Assume A has d distinct eigenvalues and a zero eigenvalue of multiplicity m with m linearly independent associated eigenvectors. If for all \(\lambda _{i}\in \text {Sp}(A)\) with \(i>m\) we have that \(Re(\lambda _{i})<0\) then

$$\begin{aligned} \lim _{t\rightarrow +\infty }\mathbf {x}(t)=\mathbf {u} \end{aligned}$$

where \(\mathbf {u}\) is in the center subspace of A, \(E^{c}\).

Proof

For ease of notation we will write

$$\begin{aligned} \text {Spec}(A) = \{\lambda _{1},\ldots ,\lambda _{d}\} \end{aligned}$$

where \(m_{i}\) is the algebraic multiplicity of \(\lambda _{i}\). We will also write that \(\lambda _{1} = 0\). We know that given \(\lambda _{i}\) that we may find \(m_{i}\) linearly independent generalized eigenvectors of A, \(\{\mathbf{v}_{\lambda _{i}}^{1},\ldots ,\mathbf{v}_{\lambda _{i}}^{m_{i}}\}\). The generalized eigenspace corresponding to \(\lambda _{i}\) is given by \(E_{\lambda _{i}} = \text {span}\{\mathbf{v}_{\lambda _{i}}^{1},\ldots ,\mathbf{v}_{\lambda _{i}}^{m_{i}}\}\) and by the generalized eigenspace decomposition theorem

we can find a basis of \(\mathbb {R}^{n}\) consisting of generalized eigenvectors of A. Therefore, we may write:

$$\begin{aligned} \mathbb {R}^{n}= \bigoplus _{i=1}^{d}E_{\lambda _{i}}. \end{aligned}$$
(37)

We know by the fundamental theorem of linear systems that the solution to the system is given by:

$$\begin{aligned} \mathbf {x}(t) = e^{At}\mathbf {x}_{0}. \end{aligned}$$

By (37) we may write:

$$\begin{aligned} \mathbf {x}_{0} = \mathbf{e}_{1}+\ldots +\mathbf{e}_{d} \end{aligned}$$

where for each \(1\le i \le d\) we have \(\mathbf{e}_{i}\in E_{\lambda _{i}}\). Notice that since we are given that there are \(m_{1}\) distinct eigenvectors associated with \(\lambda _{1} = 0\) that for each \(w\in E_{\lambda _{1}}\) we have that \(A\mathbf{w}=0\). Consequently we have that \(A_{|E_{\lambda _{1}}}=0\) which implies that \(A_{|E_{\lambda _{1}}}=0\) for each \(t\in \mathbb {R}\). Taking the matrix exponential of both sides yields

$$\begin{aligned} e^{tA_{|E_{\lambda _{1}}}}&=\text {Id}\quad \text {for each } t\in \mathbb {R}. \end{aligned}$$

Therefore we must have that

$$\begin{aligned} e^{At}\mathbf {x}_{0}&= e^{At}{} \mathbf{e}_{1}+\ldots +e^{At}{} \mathbf{e}_{d} \\&=e^{tA_{|E_{\lambda _{1}}}}\mathbf{e}_{1}+\ldots +e^{tA_{|E_{\lambda _{d}}}}{} \mathbf{e}_{d}\\&=\mathbf{e}_{1}+e^{tA_{|E_{\lambda _{2}}}}\mathbf{e}_{2}+\ldots +e^{tA_{|E_{\lambda _{d}}}}{} \mathbf{e}_{d}. \end{aligned}$$

We now claim that for any \(i\ge 2\):

$$\begin{aligned} \lim _{t\rightarrow +\infty }e^{tA_{|E_{\lambda _{i}}}}{} \mathbf{e}_{i}=0. \end{aligned}$$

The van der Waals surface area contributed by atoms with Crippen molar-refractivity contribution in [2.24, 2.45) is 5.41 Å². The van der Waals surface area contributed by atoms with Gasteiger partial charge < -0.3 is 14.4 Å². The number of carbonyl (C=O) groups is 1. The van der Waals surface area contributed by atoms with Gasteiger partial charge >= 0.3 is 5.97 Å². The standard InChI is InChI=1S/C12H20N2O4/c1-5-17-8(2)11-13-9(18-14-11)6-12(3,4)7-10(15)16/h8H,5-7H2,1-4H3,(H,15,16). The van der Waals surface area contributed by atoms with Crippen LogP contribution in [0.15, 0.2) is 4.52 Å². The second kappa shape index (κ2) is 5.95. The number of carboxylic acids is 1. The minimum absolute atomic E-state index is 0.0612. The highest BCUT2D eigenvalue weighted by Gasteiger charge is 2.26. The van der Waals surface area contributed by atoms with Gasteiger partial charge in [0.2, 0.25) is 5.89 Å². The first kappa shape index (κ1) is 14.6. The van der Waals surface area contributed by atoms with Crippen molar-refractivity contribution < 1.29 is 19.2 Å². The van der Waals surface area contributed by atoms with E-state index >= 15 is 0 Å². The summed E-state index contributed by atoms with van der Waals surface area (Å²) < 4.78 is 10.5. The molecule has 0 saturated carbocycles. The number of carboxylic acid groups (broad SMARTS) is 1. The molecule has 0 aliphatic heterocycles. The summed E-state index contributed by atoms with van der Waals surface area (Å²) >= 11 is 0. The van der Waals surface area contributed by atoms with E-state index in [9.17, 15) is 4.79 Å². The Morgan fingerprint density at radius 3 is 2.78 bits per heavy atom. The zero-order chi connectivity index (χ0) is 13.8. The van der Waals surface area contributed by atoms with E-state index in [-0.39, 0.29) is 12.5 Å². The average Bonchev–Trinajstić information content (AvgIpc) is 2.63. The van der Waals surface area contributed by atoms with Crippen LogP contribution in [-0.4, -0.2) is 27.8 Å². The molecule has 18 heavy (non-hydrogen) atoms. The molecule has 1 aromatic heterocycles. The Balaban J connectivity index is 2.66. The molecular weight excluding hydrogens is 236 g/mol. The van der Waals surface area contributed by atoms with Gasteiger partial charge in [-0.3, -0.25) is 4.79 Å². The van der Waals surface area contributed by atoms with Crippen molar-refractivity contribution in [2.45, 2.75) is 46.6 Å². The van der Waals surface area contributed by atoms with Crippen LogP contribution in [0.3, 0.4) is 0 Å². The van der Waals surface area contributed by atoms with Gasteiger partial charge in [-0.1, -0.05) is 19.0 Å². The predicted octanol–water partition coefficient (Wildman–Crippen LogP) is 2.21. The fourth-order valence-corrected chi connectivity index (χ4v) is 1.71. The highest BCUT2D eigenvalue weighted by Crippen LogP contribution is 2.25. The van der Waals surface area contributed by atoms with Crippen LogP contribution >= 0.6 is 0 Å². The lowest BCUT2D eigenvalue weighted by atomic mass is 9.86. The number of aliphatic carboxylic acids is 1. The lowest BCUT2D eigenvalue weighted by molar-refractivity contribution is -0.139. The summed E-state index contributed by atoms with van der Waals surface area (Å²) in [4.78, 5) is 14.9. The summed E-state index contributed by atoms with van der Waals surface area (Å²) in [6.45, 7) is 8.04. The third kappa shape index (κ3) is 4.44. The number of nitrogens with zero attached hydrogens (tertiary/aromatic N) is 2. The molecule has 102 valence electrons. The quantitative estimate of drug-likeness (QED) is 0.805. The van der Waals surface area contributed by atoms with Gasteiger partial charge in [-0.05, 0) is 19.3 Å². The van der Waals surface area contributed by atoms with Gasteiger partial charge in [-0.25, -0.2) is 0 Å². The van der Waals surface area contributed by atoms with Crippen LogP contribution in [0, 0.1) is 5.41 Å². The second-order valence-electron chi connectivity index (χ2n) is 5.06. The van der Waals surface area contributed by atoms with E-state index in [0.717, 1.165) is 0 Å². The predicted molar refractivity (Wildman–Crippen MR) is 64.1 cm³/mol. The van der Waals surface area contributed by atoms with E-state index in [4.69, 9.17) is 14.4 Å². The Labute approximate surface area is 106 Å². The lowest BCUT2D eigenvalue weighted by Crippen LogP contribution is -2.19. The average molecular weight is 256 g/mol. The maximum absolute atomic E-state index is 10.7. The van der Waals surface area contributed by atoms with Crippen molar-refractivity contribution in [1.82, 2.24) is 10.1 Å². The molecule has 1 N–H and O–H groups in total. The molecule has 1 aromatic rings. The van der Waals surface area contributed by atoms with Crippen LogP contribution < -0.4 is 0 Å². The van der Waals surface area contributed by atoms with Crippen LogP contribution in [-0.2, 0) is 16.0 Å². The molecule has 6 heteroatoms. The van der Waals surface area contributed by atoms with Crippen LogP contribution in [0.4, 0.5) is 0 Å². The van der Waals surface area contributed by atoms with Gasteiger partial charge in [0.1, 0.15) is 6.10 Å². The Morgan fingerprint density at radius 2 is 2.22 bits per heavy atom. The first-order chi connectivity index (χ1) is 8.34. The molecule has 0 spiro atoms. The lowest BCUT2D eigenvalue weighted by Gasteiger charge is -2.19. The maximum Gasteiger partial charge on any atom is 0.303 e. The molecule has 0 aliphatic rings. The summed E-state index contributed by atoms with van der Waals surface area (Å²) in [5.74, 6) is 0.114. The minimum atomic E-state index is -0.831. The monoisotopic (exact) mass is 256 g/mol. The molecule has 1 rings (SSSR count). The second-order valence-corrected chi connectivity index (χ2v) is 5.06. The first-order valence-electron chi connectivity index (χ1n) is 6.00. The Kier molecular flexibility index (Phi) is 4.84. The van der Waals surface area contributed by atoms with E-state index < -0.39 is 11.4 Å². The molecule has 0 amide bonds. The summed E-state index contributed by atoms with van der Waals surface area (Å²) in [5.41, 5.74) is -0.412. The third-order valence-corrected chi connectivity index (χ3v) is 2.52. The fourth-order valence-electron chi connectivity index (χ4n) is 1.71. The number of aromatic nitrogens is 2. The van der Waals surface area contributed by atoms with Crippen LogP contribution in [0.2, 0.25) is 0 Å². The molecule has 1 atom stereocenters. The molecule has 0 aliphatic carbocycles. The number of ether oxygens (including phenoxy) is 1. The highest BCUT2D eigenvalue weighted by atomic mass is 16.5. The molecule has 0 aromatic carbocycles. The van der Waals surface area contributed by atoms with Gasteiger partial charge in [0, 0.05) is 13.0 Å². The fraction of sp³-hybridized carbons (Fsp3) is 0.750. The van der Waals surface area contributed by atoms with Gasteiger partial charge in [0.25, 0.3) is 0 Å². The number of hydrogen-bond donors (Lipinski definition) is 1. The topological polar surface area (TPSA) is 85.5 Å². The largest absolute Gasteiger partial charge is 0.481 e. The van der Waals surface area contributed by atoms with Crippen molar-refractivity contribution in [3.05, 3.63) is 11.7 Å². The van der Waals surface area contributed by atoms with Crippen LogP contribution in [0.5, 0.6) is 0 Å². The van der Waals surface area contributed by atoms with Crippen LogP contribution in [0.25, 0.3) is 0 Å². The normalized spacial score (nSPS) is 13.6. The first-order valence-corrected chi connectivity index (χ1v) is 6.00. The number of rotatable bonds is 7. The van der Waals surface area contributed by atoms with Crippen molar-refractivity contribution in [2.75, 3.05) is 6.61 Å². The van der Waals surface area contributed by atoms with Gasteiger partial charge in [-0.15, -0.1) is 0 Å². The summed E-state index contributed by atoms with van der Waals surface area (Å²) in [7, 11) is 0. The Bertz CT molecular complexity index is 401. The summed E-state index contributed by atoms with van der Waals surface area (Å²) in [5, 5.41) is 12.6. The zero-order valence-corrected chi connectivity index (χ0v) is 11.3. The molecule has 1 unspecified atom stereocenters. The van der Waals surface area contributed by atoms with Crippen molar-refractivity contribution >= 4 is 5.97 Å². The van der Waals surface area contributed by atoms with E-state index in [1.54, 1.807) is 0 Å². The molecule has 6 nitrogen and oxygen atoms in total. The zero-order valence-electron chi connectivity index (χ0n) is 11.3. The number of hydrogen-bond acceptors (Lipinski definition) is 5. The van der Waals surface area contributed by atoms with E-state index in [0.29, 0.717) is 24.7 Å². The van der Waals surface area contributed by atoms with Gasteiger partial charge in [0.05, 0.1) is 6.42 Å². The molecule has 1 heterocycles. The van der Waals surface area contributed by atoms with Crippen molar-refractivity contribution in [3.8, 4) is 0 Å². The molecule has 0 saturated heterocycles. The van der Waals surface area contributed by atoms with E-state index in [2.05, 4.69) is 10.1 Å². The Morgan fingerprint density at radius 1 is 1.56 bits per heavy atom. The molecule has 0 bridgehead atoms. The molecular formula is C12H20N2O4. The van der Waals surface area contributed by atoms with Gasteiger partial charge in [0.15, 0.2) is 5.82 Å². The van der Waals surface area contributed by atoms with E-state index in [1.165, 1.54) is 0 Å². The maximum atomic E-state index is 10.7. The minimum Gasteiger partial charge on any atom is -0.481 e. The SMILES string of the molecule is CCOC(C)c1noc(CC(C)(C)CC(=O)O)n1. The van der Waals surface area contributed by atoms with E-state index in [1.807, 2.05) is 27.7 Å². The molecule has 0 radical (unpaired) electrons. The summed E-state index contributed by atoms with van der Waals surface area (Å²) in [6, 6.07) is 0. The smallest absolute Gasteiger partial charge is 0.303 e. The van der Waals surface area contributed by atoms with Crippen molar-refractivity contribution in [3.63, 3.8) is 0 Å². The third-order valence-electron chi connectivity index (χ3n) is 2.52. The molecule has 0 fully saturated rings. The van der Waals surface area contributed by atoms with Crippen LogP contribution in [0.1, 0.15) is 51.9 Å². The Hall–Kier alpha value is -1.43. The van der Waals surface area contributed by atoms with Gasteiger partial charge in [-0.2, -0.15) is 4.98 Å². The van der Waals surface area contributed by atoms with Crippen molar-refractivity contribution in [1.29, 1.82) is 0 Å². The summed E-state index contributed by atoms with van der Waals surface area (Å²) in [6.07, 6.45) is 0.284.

Since we are writing \(\mathbf {x_{0}}\) with respect to the basis of generalized eigenvectors of A we have that

$$\begin{aligned} A_{|E_{\lambda _{i}}} = \lambda _{i}Id + N_i \end{aligned}$$

where \(N_I\) is nilpotent. Consequently

$$\begin{aligned} e^{tA_{|E_{\lambda _{i}}}}e_{i}&= e^{t(\lambda _{i}\text {Id} +N_i)}{} \mathbf{e}_{i} \\&=e^{t\text {Re}(\lambda _{i})}e^{t\text {Im}(\lambda _{i})i}\left( Id+t N_i+\ldots +\frac{1}{k!}t^{k}N_i^{k}\right) \mathbf{e}_{i}\\&\le C_{1}e^{t\text {Re}(\lambda _{i})}\left( Id+tN_i+\ldots +\frac{1}{k!}t^{k}N_i^{k}\right) \mathbf{e}_{i} \end{aligned}$$

with \(C_1>0\). Therefore, since \(\text {Re}(\lambda _{i})<0\) and every coordinate of \((Id+tN_i+\ldots +\frac{1}{k!}t^{k}N_i^{k})\mathbf{e}_{i}\) is polynomial in t we must have that there exist \(C>0\) and \(0<\epsilon <-\text {Re}(\lambda _{i})\) such that

$$\begin{aligned} \left\| e^{tA_{|E_{\lambda _{i}}}}{} \mathbf{e}_{i}\right\| \le Ce^{(\text {Re}(\lambda _{i})+\epsilon )t}\rightarrow 0 \quad \text {as}\quad t\rightarrow +\infty . \end{aligned}$$
(38)

We deduce that for \(i\ge 2\):

$$\begin{aligned} \lim _{t\rightarrow +\infty }e^{tA_{|E_{\lambda _{i}}}}{} \mathbf{e}_{i}=0 \end{aligned}$$

which implies

$$\begin{aligned} \lim _{t\rightarrow +\infty }e^{At}\mathbf {x_{0}} \;=\; \lim _{t\rightarrow +\infty } \mathbf{e}_{1}+e^{tA_{|E_{\lambda _{2}}}}\mathbf{e}_{2}+\ldots +e^{tA_{|E_{\lambda _{d}}}}{} \mathbf{e}_{d} \;=\; \mathbf{e}_{1}. \end{aligned}$$

Since \(\mathbf{e}_{1}\in E^{c}\) we have that \(\lim _{t\rightarrow +\infty }\mathbf {x}(t)\in E^{c}\) as desired. \(\square \)

A.3 Decomposition into Strongly Connected Components

Lemma

If L is the Laplacian of a directed graph \(G=(V,E)\) then by relabeling vertices L can be represented:

Proof

We may partition the vertex set of G, V, into its strongly connected components \(\{U_{1},\dots ,U_{k}\}\), so that:

$$\begin{aligned} V=\uplus _{i}^{k}U_{i}. \end{aligned}$$

If we consider the set \(\{U_{1},\dots ,U_{k}\}\) as the vertex set of a new graph \(G^{*}\) with edge set \(E^{*}\) given by:

$$\begin{aligned} (U_{m},U_{n})\in E^{*} \text { if there exists } u\in U_{m} \text { and } v\in U_{n}\quad \text {with}\quad (u,v)\in E. \end{aligned}$$
(39)

Then the graph \(G^{*}\) is a directed acyclic graph as G has been partitioned into strongly connected components; if a cycle existed all vertices included in the cycle would represent the same strongly connected component of G by (39) contradicting the partition of V into strongly connected components. Therefore there exists a topological ordering \(\le ^{*}\) on the vertex set of \(G^{*}\). This ordering is given by:

$$\begin{aligned} U_{m}\le ^{*}U_{n}\quad \text {if}\quad (U_{m},U_{n})\in E^{*}. \end{aligned}$$

We only need to label the vertices of V in such a way that they respect the topological ordering. Then, this labeling of V produces L in the desired form. \(\square \)

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Weber, D., Theisen, R. & Motsch, S. Deterministic Versus Stochastic Consensus Dynamics on Graphs. J Stat Phys 176, 40–68 (2019). https://doi.org/10.1007/s10955-019-02293-5

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Keywords

  • Dynamical systems
  • Agent based modeling
  • Stochastic modeling
  • Deterministic modeling
  • Network dynamics
  • Consensus dynamics